On this day in 1919, 300 Egyptian women led by Huda Shaarawi marched against the British occupation. One woman, Hamida Khalil, was killed, making her the first Egyptian woman martyr that day.
On the same day four years later, Shaarawi led the march to form Egypt's first Women's Feminist Movement. The march progressed from then on.
This year, Ahram Online celebrates Egyptian Women's Day in collaboration with The AUC Rare Books and Special Collection Library, by sharing the stories of some inspiring Egyptian women who led the march for Egyptian women's rights. Every Thursday, the biography of an inspiring Egyptian woman will be shared.The series kicks off with the woman behind the march, Huda Shaarawi (1879-1947)
Huda Shaarawi (1879-1947): The artist and trendsetter
Hoda Mohamed Sultan was born in the Upper Egyptian governorate of Minya in 1879 to a prestigious and wealthy family who provided a luxurious life for her and her brother.
However, education for women was limited to homeschooling, where she learned foreign languages and fine arts. "But that never stopped little Huda from sneaking from the Haramlek (women's quarters) of her palace and joining her brother Omar in his Arabic classes, where she excelled," read the book titled Huda Shaarawi by Karima Said, published in 1979 to mark the centenary of her birth.
This made Shaarawi one of the very few women in her class who could recite the Quran, showing command of classic Arabic. Later on, she drafted all her speeches herself.
"I remember the first book I took from my father's library, I hid it under my pillow. It was a poetry book. I did not understand much of it, but it touched me and I read it over and over again," read the article published in El-Mossawer magazine in 1948 by Amina El-Said marking Shaarawi's first death anniversary.
The article revealed how Shaarawi was a good poet who wrote poetry in classic Arabic and French. Shaarawi was quite the artist: she sculpted, designed pottery motifs, and opened a factory for pottery. She was also known for her clothing style that reflected grace and beauty and made her more of a trendsetter to women of her generation.
In 1908, as Egypt battled with the yellow fever epidemic, Shaarawi refused to collaborate with the initiative of Lady Cromer, the spouse of the British consul-general in Egypt. Instead, she co-founded Mabraat Mohamed Ali – a hospital – with Egyptian princesses, to offer medical care to Egyptians.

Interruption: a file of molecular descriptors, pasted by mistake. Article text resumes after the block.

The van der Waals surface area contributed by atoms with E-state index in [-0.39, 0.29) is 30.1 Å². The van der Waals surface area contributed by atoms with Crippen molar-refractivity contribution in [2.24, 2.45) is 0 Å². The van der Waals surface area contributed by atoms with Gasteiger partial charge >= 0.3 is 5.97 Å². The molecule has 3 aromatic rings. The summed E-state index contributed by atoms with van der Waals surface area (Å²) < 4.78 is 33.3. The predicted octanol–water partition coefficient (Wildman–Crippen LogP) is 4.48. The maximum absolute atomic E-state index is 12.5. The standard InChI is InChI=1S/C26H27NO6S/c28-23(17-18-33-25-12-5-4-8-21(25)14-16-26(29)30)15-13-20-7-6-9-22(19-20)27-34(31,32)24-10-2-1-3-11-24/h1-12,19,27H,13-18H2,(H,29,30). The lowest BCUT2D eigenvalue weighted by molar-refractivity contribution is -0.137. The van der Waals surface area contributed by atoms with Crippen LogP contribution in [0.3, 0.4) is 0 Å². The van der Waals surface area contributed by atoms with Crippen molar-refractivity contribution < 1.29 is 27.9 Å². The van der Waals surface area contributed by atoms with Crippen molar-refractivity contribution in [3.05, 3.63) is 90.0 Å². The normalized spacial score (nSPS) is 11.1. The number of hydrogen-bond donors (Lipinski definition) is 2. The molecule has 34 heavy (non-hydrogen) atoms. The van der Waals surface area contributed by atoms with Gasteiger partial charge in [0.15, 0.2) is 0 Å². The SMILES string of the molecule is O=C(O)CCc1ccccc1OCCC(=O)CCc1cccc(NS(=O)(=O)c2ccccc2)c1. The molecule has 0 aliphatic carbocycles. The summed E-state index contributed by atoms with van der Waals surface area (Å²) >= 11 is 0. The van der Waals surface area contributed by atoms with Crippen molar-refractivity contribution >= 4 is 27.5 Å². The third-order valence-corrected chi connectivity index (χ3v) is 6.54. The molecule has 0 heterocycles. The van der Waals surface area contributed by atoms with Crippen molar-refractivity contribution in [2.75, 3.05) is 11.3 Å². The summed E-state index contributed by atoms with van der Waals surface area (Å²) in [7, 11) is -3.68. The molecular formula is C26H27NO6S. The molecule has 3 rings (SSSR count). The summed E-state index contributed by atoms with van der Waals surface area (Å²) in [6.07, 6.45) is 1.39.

The march of March
According to the book titled Huda Shaarawi, the 16 March march put Egyptian women in the heart of patriotic resistance against British occupation. For the first time, Egyptian society gave their blessings to the movement.
A short time after, Shaarawi founded the Central Women's Committee for the Wafd Party in solidarity with Saad Zaghloul and was elected head of the committee at the meeting held at Saint Marc Church. The location of the meeting stood as a symbol of unity between Egyptian Muslims and Christians.
In 1923, Shaarawi received an invitation to attend the International Women Federation Conference in Rome.
In the same year, Shaarawi founded the Egyptian Women Federation and formed a delegate that included herself, Seiza Nabarawy, and Nabawia Mousa.
The delegation was widely welcomed. Upon returning home, Shaarawi took off her face cover, keeping her conservative head cover on.
The women who came to greet her at the train station understood the message and did the same - an act that put an end to women’s face cover and closed the chapter on their being cast away from public life and mainstream education.
From that day on, Shaarawi's home became known as Beit El-Umma (House of the Nation). Every Tuesday, Egyptian men and women would flock to Beit El-Umma, read the book titled Huda Shaarawi.
In 1926, Shaarawi issued L' Egyptienne, a women's magazine published in the French language.
Shaarawi made great efforts to attain women's rights. Among the most outstanding of these is setting a minimum age for marriage: 16 for women and 18 for men.
She opened the door for mainstream high schools for women in 1924 and mainstream universities in 1929.
She was the first Egyptian to call for the abolition of the domestic prostitution law. Indeed, the law was abolished in 1948/49, 18 months after she died.
Shaarawi also founded the Arab Women Federation in 1944. The federation included Egypt, Lebanon, Syria, Iraq, Jordan, and Palestine.
*Photos courtesy of AUC Rare Books and Special Collections Library